Coca-Cola and Pepsi, the two companies that make up a good 90% of the soda market in the U.S., are changing the way they manufacture their caramel coloring because their current method classifies it as a carcinogen under California law.
Caramel coloring, which gives the colas their signature brown color, is formed in heating and browning processes of sugars. It can be formed either naturally (if you’ve ever caramelized onions, you have some idea of what I’m talking about here) or in mass quantities as an added food coloring. Commercially, it’s added to pretty much every type of food and beverage you can think of, as well as some household cleaning products.
The two soft drink giants are adjusting their manufacturing process for caramel color in the United States because otherwise they would have to slap a giant cancer warning on their California labels. See, the problem ingredient is 4-methylimidazole, also known as 4-MEI, high levels of which seems to only be a problem in commercially produced caramel color. California recently put into law that products need to have less than 29 micrograms of 4-MEI per 12 ounces, which is 1/4-1/5 of the level that Coke and Pepsi currently contain.
Since the color doesn’t add anything but aesthetic value (and since the rival Dr. Pepper Snapple group’s levels were already below that limit), the two companies decided that rather than fight the label mandate, they would just change their production of caramel coloring. Despite their decision, Coke, Pepsi, and the American Beverage Association (an organization which represents the interests of the U.S. beverage industry) still want us to know that these requirements are “scientifically unfounded” “scare tactics”, and are sure to add that “not one single regulatory agency around the world considers the exposure of the public to 4-MEI as present in caramels as an issue”. Duly noted–California is often ahead of the curve.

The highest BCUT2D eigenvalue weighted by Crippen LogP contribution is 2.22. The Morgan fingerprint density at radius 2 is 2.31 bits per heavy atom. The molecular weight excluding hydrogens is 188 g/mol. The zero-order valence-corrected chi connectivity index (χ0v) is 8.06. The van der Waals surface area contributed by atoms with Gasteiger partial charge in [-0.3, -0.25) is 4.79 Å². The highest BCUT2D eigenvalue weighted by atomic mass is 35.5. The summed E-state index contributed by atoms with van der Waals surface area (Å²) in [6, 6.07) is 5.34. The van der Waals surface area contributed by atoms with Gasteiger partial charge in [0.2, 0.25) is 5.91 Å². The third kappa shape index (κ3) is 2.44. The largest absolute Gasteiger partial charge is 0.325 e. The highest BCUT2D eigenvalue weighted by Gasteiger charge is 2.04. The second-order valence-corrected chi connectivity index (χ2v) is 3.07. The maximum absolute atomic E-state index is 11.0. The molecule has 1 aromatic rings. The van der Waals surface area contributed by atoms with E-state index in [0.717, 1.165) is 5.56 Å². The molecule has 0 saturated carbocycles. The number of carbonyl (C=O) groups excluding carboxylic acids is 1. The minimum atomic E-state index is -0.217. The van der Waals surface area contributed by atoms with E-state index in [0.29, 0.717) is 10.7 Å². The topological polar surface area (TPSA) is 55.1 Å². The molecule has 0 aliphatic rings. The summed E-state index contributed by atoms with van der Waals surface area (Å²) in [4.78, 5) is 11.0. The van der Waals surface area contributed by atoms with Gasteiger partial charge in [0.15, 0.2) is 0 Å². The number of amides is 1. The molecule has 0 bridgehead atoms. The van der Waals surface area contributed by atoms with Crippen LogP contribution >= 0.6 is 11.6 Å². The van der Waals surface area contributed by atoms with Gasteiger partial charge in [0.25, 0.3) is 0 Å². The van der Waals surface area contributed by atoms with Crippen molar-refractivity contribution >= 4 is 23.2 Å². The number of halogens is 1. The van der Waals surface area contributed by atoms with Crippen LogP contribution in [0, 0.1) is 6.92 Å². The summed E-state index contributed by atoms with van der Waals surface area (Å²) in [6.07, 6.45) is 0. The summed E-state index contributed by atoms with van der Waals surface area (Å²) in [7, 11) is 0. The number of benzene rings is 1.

4-MEI has in fact been linked to cancer in rodents in lab testing, but the Food and Drug Administration (FDA) claims that you’d need to drink around 1000 cans a day to get the same dose as those mice and rats. Frankly though, I think it’s definitely possible for humans to get up to that level over a long period of time, especially for kids who grow up drinking soda like it’s water. In a similar health case, complications from smoking cigarettes can take a good couple decades to manifest themselves but that doesn’t make cigarettes any less carcinogenic.
Regardless of the posturing, this development is yet another reason why people should really cut down on their soda intake. Water and juice might seem too bland in comparison, but if you give yourself a chance to get used to them you probably won’t even miss it. Plus, you’ll be so much healthier for it!